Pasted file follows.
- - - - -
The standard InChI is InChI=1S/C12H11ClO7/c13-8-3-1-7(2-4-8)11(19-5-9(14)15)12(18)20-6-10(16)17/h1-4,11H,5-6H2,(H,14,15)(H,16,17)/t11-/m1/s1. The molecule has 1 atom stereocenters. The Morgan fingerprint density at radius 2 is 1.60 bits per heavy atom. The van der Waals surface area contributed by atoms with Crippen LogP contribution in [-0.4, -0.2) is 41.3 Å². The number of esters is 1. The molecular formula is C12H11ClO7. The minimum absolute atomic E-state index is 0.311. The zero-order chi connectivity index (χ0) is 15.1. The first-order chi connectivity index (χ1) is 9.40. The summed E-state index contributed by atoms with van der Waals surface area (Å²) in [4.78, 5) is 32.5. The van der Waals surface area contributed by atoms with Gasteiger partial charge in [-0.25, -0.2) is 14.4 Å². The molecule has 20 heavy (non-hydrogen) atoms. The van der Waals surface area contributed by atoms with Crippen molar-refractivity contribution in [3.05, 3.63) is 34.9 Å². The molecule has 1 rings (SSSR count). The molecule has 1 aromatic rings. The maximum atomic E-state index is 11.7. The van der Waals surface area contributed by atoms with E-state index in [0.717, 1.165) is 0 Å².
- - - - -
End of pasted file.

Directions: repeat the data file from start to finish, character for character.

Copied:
The standard InChI is InChI=1S/C12H11ClO7/c13-8-3-1-7(2-4-8)11(19-5-9(14)15)12(18)20-6-10(16)17/h1-4,11H,5-6H2,(H,14,15)(H,16,17)/t11-/m1/s1. The molecule has 1 atom stereocenters. The Morgan fingerprint density at radius 2 is 1.60 bits per heavy atom. The van der Waals surface area contributed by atoms with Crippen LogP contribution in [-0.4, -0.2) is 41.3 Å². The number of esters is 1. The molecular formula is C12H11ClO7. The minimum absolute atomic E-state index is 0.311. The zero-order chi connectivity index (χ0) is 15.1. The first-order chi connectivity index (χ1) is 9.40. The summed E-state index contributed by atoms with van der Waals surface area (Å²) in [4.78, 5) is 32.5. The van der Waals surface area contributed by atoms with Gasteiger partial charge in [-0.25, -0.2) is 14.4 Å². The molecule has 20 heavy (non-hydrogen) atoms. The van der Waals surface area contributed by atoms with Crippen molar-refractivity contribution in [3.05, 3.63) is 34.9 Å². The molecule has 1 rings (SSSR count). The molecule has 1 aromatic rings. The maximum atomic E-state index is 11.7. The van der Waals surface area contributed by atoms with E-state index in [0.717, 1.165) is 0 Å².